The DDoS industrial Complex Just Keeps on Growing

DARPA (Defense Advanced Research Projects Agency) is now awarding projects to vendors so they can proliferate the security industry with next-generation tools to mitigate DDoS attacks.

In the article main points are:

DARPA says the XD3 program looks to develop technologies that:

  • Thwart DDoS attacks by dispersing cyber assets (physically and/or logically) to complicate adversarial targeting
  • Disguise the characteristics and behaviors of those assets to confuse or deceive the adversary
  • Blunt the effects of attacks that succeed in penetrating other defensive measures by using adaptive mitigation techniques on endpoints such as mission‐critical servers.

How about instead of creating infinite complexity, just stopping them.  I wrote how this could be done back in December in 2015.

Or better yet, how about stinging and arresting people who initiate them? Perhaps we don’t have the police powers to do so.  Maybe the FBI has the manpower to do this. Hopefully it will not get to the point where we need to just cut off those countries from the Internet.

Am I just stupid? Or am I missing something?  What would be the cost to the security industry if we actually found a non labor-intensive way to put and end to this nonsense?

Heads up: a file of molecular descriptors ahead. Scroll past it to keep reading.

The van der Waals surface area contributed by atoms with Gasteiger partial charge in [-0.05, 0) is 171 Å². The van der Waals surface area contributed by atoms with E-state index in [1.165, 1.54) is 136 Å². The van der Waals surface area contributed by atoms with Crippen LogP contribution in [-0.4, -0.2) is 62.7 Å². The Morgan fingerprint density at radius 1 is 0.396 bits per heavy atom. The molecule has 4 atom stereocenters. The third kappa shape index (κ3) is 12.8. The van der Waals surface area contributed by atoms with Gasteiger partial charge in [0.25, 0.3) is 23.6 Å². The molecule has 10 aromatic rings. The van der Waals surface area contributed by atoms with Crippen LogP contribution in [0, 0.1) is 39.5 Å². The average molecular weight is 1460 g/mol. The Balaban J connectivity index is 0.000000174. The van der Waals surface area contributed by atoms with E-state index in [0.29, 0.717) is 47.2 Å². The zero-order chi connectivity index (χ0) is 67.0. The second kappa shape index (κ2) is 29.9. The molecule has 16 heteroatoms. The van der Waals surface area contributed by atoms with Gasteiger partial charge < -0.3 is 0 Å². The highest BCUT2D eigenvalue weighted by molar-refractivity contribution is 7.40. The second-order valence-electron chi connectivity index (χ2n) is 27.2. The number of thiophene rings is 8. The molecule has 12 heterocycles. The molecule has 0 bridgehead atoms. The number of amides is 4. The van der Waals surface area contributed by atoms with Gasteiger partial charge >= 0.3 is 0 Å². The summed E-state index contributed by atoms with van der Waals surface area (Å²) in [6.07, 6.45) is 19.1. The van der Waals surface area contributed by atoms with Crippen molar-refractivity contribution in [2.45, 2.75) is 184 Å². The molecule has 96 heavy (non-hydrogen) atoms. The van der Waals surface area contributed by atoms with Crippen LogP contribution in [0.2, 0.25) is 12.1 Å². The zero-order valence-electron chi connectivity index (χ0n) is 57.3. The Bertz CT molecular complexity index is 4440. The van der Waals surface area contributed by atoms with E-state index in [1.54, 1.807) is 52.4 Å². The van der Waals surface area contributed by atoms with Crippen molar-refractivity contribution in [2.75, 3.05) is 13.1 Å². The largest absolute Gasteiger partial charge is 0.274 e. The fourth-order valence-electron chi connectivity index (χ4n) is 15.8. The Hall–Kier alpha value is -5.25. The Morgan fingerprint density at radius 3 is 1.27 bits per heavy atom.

By  Art Reisman



The 1/4 Million DDoS Extortion

In Christian Sager’s June 2014 article “Why do people perform DDoS attacks“, he does an excellent job in outlining the possible motivations for DDoS attackers. I especially like the DDoS attack map site he references. Here is a snapshot from today’s attacks
DDoS attacks around the world

Christian covers a range of excellent points behind DDoS attacks, and yes he does address direct monitory extortion in the following excerpt.

Feedly’s claim that their DDoS attack was the result of extortionists isn’t that unbelievable. There have been several cases where a DDoS is followed by a ransom note. Once the site is down, the attackers demand money in exchange for stopping their attacks. Some even make the threat before the attack. In both cases their rate of success is usually low.

A DDoS attack with a ransom note is a bit crude when compared to the much more insidious indirect extortion going in the world of DDoS attacks.  One half Million Dollars is the base price for a firewall capable of mitigating a DDoS attack on a 10 gig network  (with limited success at that).  Vendors are selling thousands of them  year.  Let me state, I do not have evidence of any link between the sale of a Firewall product  to a deliberate DDoS attack, but I wonder why the DDoS attacks are so widespread and cannot help but to speculate. With equipment sales in infrastructure struggling in a flat IT infrastructure economy. The prevalence of wide spread DDoS attacks is picking up.